No energy technology should strive to label itself as fail-safe because... it would be setting itself for failure.

Nothing is safe in an absolute sense. Hundreds of persons die every year in airplane accidents and yet plane travel is the safest mode of transportation.

More than a million persons die every year in car accidents (and close to 20,000,000 are harmed) and yet nobody is seriously considering banning the automotive industry. 

Even if we focus on electricity itself, just in the USA, ~60 persons die every year in accidental electrocutions.** Are we going to ban electricity? I don't think so. 

So, nuclear should label itself as what it really is: the safest energy source our civilization has access to, bar non.*

And yes, just like the aviation industry has gotten dramatically safer over the years, nuclear will certainly continue to improve to maintain, long term, its badge as the safest energy we have.

Today nuclear accounts for 4.8% of the world's total primary energy supply (IEA data).  If nuclear participation eventually reaches, say 50%, in absolute terms we may see more accidents although in relative terms it will probably continue to improve.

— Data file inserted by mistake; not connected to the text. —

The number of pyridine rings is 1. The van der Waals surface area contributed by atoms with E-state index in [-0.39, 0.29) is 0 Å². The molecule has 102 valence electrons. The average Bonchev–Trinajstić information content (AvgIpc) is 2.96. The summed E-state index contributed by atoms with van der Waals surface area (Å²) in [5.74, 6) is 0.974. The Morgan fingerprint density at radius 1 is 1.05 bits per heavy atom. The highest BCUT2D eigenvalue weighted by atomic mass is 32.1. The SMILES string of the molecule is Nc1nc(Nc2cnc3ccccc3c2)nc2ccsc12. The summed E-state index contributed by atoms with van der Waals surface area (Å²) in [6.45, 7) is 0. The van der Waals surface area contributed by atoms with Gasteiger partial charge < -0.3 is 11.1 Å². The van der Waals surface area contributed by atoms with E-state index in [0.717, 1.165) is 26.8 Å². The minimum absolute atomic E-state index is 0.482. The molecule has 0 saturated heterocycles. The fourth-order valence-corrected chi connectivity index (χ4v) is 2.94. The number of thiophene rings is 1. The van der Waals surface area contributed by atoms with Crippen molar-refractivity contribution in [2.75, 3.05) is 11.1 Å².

Somebody once said: "there is nothing more risky than taking too many precautions."

We need loads and loads of low carbon, scaleable, dense, reliable, constant energy. And nuclear fills these requirements better than any other energy we have. Sure, even better and safer designs are in the pipeline and they should soon hit the market.

Conclusion: nothing is perfectly safe but in reality nuclear is and will probably continue to be the safest energy humanity has access to. 

Feel free to add to the conversation in Twitter: @luisbaram




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